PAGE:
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Zines, Pamphlets, Artists' Publications, and Chapbooks: The World of Self-Publishing & Small Press

This zine provides history, context, and resources for students and faculty seeking to learn more about alternative publications as protest, as alternative culture, as art practice, and as community resource.

Browse the title and descriptions of the Pace Zine, DIY & Small Press Collection

Zine Pedagogies Workshop spring 2021 (Faculty Center)

Some Basic Questions to Consider

Ongoing, Useful Questions for Pedagogy

  • More discussion about zine definition: what is a zine? A digital zine? A digitized zine? Who gets to decide?
  • How much is student voice and authority amplified, really? When is 1st person permitted in undergraduate academic writing; when when is it powerful and authoritative?
  • How do zines make student work and the student experience more inclusive?
  • Audience and Accessibility? Are zinesters seeking community? understanding? wide readership? Digital zines are in theory totally public, while print zines are more exclusive.
  • Agency? Will students activate their zines in the world? Should they have to? Should we plan for something like a zine drop at City Hall or at a bookstore? Participation at a zine fair? Zines as Pamphlets—urgent communication.
  • For Librarians: how do zine-making or zine-interpretation assignments relate to the ACRL Information Literacy Framework?

Why Consider Zines and DIY Publications?

Zines are self-published booklets of original or appropriated text and images, increasingly present in higher education, where they are used as an exploratory pedagogical tool for the development of student voice, self-awareness, creativity, and authority, outside of the strict parameters of scholarly communication and mainstream media.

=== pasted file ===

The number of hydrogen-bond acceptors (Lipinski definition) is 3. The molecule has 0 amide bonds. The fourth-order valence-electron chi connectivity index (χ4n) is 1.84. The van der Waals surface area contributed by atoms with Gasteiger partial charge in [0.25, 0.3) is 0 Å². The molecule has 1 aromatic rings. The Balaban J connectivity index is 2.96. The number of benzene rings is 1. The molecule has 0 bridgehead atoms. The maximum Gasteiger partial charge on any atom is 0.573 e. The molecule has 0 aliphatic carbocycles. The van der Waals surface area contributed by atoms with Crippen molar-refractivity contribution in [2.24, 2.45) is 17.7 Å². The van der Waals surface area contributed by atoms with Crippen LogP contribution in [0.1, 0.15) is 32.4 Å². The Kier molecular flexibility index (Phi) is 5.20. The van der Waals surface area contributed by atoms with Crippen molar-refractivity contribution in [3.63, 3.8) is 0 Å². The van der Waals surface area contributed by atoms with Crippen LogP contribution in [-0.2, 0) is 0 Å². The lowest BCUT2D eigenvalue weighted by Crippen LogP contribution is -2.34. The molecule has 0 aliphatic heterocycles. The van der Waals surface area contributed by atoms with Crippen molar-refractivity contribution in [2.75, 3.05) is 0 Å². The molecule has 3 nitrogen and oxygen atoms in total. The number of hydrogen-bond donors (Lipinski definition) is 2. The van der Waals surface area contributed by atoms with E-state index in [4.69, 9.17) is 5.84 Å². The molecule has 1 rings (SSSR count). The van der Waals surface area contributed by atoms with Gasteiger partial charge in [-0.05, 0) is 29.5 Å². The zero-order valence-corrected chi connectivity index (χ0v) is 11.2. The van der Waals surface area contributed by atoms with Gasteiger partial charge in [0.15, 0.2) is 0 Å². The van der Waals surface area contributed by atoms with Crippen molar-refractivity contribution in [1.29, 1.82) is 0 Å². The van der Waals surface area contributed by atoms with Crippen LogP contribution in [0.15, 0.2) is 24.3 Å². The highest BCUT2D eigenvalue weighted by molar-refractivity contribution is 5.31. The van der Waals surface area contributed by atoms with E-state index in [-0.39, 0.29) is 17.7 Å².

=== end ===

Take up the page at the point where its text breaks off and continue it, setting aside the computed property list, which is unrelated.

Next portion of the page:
"Zines can offer students a sense of ownership that other types of writing, especially
classroom writing, do not provide. Zines also introduce students to multimodal,
or multigenre composing, within a single document. Including zines as part of the
curriculum also models for students a variety of vehicles for meaning-making, and can
provide a more broad spectrum of identities and experiences with which students can
relate. These benefits challenge the status quo in terms of authority, revealing the process
by which a writer attains credibility on a particular topic." Chelsea Lonsdale [1]

[1] Chelsea Lonsdale, “Engaging the ‘Othered’: Using Zines to Support Student Identities,”
Language Arts Journal of Michigan 30, 2 (2015): 12

Here's a great undated blog post by Liz Mayorga, People of Color Zine Project (POCZP) West Coast Coordinator: "Let's Talk About Zines in the Classroom, Pros and Cons"

Zine Pedagogy at Pace (Examples)

Women & Film Past & Present: Asynchronous, Pandemic-Era Class taught by Elodie Silberstein. This slide shows two images from student zines uploaded in VoiceThread in Classes as well as some comments from a student survey.

Zine Making as a Research Method